These very cold days will remind you quickly if your windows are old and inefficient. Maybe it is time to explore replacement with new Energy Efficient Windows. New, energy-efficient windows eventually pay for themselves through saving on your energy bills.
Types of Energy Efficient Replacement Windows
Before you purchase new windows, first determine what types of windows will work best for your home and improve your home’s energy efficiency.
It’s a good idea to understand the energy performance ratings of windows so you’ll know what energy performance ratings you need for your windows based on your climate and the home’s design. This will be helpful when making your selection. Select windows with both low U-factors and low SHGCs to maximize energy savings in temperate climates with both cold and hot seasons such as in Atlanta. Look for whole-unit U-factors and SHGCs, rather than center-of-glass (COG) U-factors and SHGCs. Whole-unit numbers more accurately reflect the energy performance of the entire product.
A window’s energy efficiency depends on all its components. Window Frames conduct heat, contributing to a window’s overall energy efficiency, particularly its U-factor. Glass technology has become very sophisticated and many options are offered for different windows, based on climate, building design, etc.
There are several options to consider when selecting what type of windows, you should use in your home. Along with considering the energy efficiency of the frames, another important consideration is how the windows operate, because some operating types have lower air leakage rates than others, which will improve your home’s energy efficiency. You will also want to consider the appearance of your home to make sure the style you choose is complementary to your home.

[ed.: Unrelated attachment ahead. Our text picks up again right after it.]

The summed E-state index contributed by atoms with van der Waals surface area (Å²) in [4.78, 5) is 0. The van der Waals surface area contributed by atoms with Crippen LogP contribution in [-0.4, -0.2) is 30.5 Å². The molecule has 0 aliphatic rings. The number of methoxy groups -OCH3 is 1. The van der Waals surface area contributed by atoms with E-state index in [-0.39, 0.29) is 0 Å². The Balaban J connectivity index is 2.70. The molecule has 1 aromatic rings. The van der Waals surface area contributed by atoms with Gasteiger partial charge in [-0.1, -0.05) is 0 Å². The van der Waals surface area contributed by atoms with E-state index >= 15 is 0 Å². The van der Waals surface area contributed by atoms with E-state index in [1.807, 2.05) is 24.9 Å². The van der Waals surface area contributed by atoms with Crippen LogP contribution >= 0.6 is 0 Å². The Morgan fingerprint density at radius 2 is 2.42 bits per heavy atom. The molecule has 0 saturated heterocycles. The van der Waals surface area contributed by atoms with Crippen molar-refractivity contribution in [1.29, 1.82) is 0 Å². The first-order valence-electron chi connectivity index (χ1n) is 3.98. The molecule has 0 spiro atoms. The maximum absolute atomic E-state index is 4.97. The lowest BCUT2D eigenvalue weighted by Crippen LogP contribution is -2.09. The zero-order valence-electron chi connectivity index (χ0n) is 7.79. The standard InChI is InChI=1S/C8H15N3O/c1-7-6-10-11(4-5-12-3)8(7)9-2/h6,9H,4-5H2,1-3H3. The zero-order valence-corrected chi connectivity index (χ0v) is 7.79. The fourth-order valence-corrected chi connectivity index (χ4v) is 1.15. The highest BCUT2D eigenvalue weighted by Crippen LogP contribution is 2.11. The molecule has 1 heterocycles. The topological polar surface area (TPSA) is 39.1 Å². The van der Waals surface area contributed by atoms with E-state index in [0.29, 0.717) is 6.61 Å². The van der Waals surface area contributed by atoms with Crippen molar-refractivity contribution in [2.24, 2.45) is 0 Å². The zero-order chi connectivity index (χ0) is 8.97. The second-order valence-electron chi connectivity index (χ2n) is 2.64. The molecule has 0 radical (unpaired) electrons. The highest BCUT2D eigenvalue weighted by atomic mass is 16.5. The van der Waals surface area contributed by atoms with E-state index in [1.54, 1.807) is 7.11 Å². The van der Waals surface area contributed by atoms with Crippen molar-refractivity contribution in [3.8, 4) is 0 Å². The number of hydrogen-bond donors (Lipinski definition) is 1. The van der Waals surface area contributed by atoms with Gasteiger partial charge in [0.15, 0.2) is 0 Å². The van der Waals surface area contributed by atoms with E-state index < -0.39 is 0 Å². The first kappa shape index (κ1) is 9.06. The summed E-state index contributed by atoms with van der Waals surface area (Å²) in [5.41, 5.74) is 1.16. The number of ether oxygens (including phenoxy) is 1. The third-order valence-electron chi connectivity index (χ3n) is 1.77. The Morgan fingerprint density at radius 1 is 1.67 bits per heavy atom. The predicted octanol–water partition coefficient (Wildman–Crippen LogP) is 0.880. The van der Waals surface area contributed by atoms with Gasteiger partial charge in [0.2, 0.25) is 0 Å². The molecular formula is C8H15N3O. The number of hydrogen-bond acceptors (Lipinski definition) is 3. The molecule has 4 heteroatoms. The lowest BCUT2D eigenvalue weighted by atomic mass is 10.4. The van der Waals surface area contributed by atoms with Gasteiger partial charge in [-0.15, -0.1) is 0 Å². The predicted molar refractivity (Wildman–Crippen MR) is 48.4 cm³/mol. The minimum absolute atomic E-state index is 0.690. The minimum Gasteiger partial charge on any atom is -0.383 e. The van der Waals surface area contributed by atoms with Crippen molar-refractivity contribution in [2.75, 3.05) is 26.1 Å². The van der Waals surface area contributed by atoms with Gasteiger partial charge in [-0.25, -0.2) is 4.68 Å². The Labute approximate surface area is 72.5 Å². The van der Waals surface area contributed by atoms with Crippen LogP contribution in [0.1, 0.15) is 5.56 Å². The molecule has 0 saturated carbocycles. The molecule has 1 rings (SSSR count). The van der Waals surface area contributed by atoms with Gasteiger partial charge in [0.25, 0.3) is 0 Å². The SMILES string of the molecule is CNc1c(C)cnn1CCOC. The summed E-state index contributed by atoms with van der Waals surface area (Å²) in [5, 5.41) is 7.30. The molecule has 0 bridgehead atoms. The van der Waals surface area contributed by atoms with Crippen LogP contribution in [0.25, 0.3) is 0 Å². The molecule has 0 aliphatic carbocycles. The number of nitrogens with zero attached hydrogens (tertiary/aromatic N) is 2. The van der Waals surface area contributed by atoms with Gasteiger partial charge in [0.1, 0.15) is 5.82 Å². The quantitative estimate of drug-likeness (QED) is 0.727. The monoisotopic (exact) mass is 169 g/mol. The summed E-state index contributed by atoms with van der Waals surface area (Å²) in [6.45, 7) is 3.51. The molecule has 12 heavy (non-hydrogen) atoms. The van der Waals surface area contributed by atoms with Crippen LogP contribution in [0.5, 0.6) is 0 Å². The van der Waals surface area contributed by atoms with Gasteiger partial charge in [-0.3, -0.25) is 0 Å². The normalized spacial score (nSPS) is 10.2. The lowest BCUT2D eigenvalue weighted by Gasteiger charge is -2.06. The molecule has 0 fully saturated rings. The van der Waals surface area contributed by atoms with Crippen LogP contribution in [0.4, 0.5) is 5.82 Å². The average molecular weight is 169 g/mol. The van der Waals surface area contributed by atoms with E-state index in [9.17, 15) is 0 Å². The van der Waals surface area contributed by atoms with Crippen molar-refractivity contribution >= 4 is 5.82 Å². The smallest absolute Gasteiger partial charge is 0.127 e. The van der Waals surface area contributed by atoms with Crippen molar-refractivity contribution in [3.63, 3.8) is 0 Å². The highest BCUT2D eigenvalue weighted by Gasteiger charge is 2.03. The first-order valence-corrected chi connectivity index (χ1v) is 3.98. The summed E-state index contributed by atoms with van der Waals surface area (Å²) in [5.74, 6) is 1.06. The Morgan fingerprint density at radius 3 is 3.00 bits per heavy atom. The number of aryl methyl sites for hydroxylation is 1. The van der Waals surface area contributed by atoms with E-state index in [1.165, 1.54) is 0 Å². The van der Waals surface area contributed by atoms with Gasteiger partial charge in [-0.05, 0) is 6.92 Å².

Window Replacement Types Include:
- Awning are hinged at the top and open outward. As the sash closes by pressing against the frame, they will generally have lower air leakage rates than sliding windows. Hinged at the sides. Like awning windows, they generally have lower air leakage rates than sliding windows because the sash closes by pressing against the frame.
- Fixed panes that don’t open. When installed properly they’re airtight, but are not suitable in places where window ventilation is desired.
- Single- and double-hung. Both sashes slide vertically in a double-hung window. Only the bottom sash slides upward in a single-hung window. These sliding windows generally have higher air leakage rates than projecting or hinged windows.
- Single- and double-sliding. Both sashes slide horizontally in a double-sliding window. Only one sash slides in a single-sliding window. Like single- and double-hung windows, they generally have higher air leakage rates than projecting or hinged windows.
Cost of Replacement Windows
The cost varies for replacement windows based on the brand, material used for the frame, and the glass package.
- less than 5 windows averages $2,219 with a range of $1,244-$3,198
- between 5-10 windows averages $4,917 with a range of $3,367 – $6,491
- More than 10 windows averages $14,504 with a range of $8,532 – $20,605
Home Advisor Reported – This data was reported by HomeAdvisor members.
Start to save money today, by scheduling an in-home consultation to determine what product is best for your home. Replacing your windows with an energy efficient window will lower you heating and cooling bills, which over time you will recoup your investment of the new windows.